Watch Caitlan speak about the Cirque’s creative collaboration.

Your Most Creative Ideas Come After You Get Stuck

Running into creative roadblocks can be discouraging. But Adam Alter says the ideas that come easily aren’t as good as we think—we get our best ideas after we meet (and overcome) obstacles. And there are ways to speed up that process. Adam’s new book, Anatomy of a Breakthrough, is a practical guide for individuals and teams on unleashing your full creative potential.

Watch Adam discuss Pixar’s “Black Sheep” strategy for building diverse, creative teams.

The Secret to Creativity? It’s About Discipline

Eddie Huang has never hesitated to break the mold. He’s a celebrity chef who changed the NYC food scene forever, the bestselling author of the memoir-turned-sitcom Fresh Off the Boat, and the writer and director of multiple feature films. But the secret to this explosive creativity isn’t simply defying the rules, he says. It’s about having the discipline to create your own rules and stay true to yourself.

Watch Eddie explain the only valid reason to do creative work.

Finding Purpose in a World on Fire: Lavin’s Climate Speakers on Winning the Fight for the Future of Our Planet

The Future of Our Planet Is Still Under Our Control—For Now

The climate crisis isn’t on the horizon anymore. It’s already transforming everything from where we live to what we eat, faster than we could have anticipated. “This is a story of a scale that we only used to understand in mythology,” says David Wallace-Wells. David is the #1 New York Times bestselling author of The Uninhabitable Earth and an NYT columnist whose newsletter explores the many facets of climate and the future, from billowing wildfire smoke to the rising bipartisan support for clean energy. The climate crisis has already changed our world forever, he says, but we can still salvage our future—if we act now.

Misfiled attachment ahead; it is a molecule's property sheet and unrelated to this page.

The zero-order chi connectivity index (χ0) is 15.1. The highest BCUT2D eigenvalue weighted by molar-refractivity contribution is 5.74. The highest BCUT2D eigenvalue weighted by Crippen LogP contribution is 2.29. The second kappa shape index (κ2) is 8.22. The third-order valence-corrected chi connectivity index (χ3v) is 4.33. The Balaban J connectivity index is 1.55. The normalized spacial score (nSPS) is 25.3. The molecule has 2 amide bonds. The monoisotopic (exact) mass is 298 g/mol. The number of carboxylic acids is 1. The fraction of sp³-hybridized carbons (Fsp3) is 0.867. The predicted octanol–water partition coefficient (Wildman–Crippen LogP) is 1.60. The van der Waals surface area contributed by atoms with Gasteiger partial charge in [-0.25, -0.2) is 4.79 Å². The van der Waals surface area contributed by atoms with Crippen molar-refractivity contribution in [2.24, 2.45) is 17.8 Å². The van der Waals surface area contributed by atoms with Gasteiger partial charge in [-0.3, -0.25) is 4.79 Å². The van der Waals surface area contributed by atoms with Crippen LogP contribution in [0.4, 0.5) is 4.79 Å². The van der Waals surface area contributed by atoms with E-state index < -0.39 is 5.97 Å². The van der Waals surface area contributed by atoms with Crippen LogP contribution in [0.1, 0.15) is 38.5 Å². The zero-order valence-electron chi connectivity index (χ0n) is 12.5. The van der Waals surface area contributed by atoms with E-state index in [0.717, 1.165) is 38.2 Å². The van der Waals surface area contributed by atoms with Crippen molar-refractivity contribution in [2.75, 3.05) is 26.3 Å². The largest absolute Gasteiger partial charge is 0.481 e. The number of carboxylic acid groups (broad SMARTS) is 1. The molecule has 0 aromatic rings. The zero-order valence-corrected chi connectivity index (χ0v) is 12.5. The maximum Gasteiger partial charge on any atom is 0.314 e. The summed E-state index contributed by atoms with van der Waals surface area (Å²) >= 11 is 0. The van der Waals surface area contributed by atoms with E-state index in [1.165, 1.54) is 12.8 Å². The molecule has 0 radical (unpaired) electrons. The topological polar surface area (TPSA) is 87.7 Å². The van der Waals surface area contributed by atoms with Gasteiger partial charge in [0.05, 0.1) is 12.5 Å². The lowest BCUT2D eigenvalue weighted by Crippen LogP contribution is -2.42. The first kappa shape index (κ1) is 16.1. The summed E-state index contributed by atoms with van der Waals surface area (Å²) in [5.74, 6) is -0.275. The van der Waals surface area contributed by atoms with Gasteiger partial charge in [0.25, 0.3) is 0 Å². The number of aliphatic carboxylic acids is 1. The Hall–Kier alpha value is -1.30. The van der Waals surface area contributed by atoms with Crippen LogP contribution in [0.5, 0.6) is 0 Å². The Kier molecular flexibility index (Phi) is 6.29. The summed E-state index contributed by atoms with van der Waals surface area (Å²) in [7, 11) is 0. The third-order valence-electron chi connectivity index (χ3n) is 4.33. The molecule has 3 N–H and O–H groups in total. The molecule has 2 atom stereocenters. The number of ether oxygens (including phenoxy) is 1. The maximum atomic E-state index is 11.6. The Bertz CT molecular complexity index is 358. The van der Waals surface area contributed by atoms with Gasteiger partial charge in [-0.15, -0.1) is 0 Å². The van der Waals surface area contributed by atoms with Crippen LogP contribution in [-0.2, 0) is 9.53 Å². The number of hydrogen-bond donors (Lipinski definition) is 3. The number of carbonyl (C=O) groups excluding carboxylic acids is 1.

Read David’s article on the rising bipartisan support for clean energy for The New York Times: “I don’t want to be naïve. But the partisan landscape may be finally changing, indeed somewhat significantly.”

Watch an exclusive Lavin video of David on the three things we get wrong about the climate crisis: “Everything we know about human civilization, human culture, has been built and developed in a climate system that we have now left behind.”



Your Climate Anxiety Is the Key to Real Change

Worries about the climate have never been more widespread, but Britt Wray has good news: your “eco-distress” is actually the key to finding purpose and fighting for the planet. This dynamic speaker and author of Generation Dread was just named Director of Stanford’s Special Initiative for Climate Change and Mental Health, and has spoken alongside the likes of Yuval Noah Harari, Al Gore, and Jane Goodall. She shows us how embracing our anxiety and wrestling through our messy emotions—”rolling up your sleeves, getting clear-eyed, being convicted and courageous”—is how we create the conditions to have real hope.

Read this TIME article where Britt is interviewed about the mental and physical effects of heatwaves: “We have a mental health crisis within the climate crisis that we need to get ahead of before too many of these events add up.”

Watch an exclusive Lavin interview with Britt: “It’s possible to develop more flexible ways of relating to the crisis that aren’t about splitting it off into doom vs. naively optimistic. That gray zone is where the most strength can be mined from”

What Does ChatGPT Mean for Democracy and the Future of Creativity? Kate Crawford and Stephen Marche Explain

ChatGPT Isn’t Magic. We Can—and Must—Understand It